18 Mar Their headphones don’t even have wires
Last week my pupils returned school from a worldwide pandemic that saw the entire teacher fraternity shift their pedagogy towards a completely digital solution. My pupils were preparing for an upcoming exam, and as I supervised their revision session I thought back to when I was revising for my GCSE’s. The shelf above the desk held battered files containing hand written notes on file paper held together with tape and hole reinforcers. Textbooks with the previous 5 owners’ names on the front and ink stained pages. A battered beatbox with our favourite mixtapes playing in the background. Any issues were shelved until the next lesson when you could speak to your teacher… if you actually remembered.
My pupils were sitting in-front of a machine with their Office 365 accounts open, accessing their digitised notes via OneNote. Every Lesson’s content was at their fingertips. They can utilise the search facility to find any topic they required further clarity on. Each topic has linked video content that they can stream from a playlist to their personal device to headphones that don’t even have wires… and if they don’t understand anything, well, they send me a message over Teams at any time….and they do!
The world has changed, technology has redefined how we access information and knowledge. It’s on tap, and yet the exam papers they will be sitting still look very similar to the ones I was faced with back when headphones had wires
Sugata Mitra clearly expresses this issue in his TED Talk:
“The Victorians were great engineers. They engineered a [schooling] system that was so robust that it’s still with us today, continuously producing identical people for a machine that no longer exists.”
The world is changing, and it is doing so at an ever increasingly fast pace. Today’s young people will face more problems and have to develop more innovative solutions more regularly. Just ask Greta Thunberg…she knows. Training pupils to give standardised answers to standardised tests will give nice looking numbers in league tables, but probably won’t contribute to solving the worlds problems.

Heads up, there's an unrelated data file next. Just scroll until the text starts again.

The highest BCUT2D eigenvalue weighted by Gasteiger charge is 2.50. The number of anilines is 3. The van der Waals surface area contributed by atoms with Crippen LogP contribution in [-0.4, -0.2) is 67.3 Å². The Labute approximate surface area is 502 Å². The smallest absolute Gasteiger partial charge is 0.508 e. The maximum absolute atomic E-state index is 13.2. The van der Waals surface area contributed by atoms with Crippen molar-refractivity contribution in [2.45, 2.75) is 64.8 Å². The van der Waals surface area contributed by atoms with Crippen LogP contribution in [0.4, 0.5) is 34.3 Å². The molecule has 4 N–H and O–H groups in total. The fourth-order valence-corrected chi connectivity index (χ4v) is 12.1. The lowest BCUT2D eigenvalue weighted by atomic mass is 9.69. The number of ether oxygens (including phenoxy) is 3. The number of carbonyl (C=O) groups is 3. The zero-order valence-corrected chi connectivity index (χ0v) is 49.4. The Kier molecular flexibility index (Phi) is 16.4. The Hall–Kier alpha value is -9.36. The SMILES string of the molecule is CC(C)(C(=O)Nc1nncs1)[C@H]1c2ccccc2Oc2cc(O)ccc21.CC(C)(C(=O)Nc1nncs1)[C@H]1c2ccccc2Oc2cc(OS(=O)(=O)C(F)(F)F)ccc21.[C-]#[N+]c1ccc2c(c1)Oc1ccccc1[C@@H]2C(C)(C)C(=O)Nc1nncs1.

I regularly hear the phrase “We are preparing these young people for roles in a world that we don’t know exists yet”. Let’s all give that a slow clap, because guess what…we’re not. We can’t prepare for a new world using the old methodologies..
5 of the top 10 largest companies by world capitalization are technology firms. As the digital sector continues to grow year on year, many businesses struggle to find talent to fill their job vacancies because the applicant’s don’t have the skills required to successfully problem solve in the industry. They could probably pass a test about it given the time to revise, and some practice questions, with a mark scheme of how they should answer the interview questions, but the skills required are creative problem solving and iteration.
These skills rarely exist in people who are taught to sit standardised tests. Why? Because their fear of failure is so huge. Taking risks isn’t conducive to high test scores. It does create beautiful and artistic solutions, and when you combine this with the collaborative aspect that digitisation brings…just think of what we can do.
I have a range of quotes on my classroom walls. They were put there to capture pupils’ attention when they aren’t looking at me, but one has become my go to quote with my pupils. I etched it using a computer numerically controlled laser, after designing it using Adobe Illustrator and using an online tool to generate a stippled graphic..anyway it’s this:
“Failure is an option here. If things are not failing you are not innovating.”
It’s by Elon Musk, you know…the guy from PayPal..or maybe you didn’t know that…I am a teacher after all 😉
We need to use technology to help our young people overcome their fear of failure, to collaborate and to creatively solve problems. The only way to prepare our pupils for the new world is to teach them in new ways, using new technology and offering new learning experiences. We can’t rely on the current system, it’s not what it was originally designed for.
Their headphones don’t have ties holding them in place, maybe we should look to make the education system match.
Chris Wilde is a Lego Master Educator and Head of Digital Technology and Computing at The Royal Grammar School. The opinions expressed here are his own.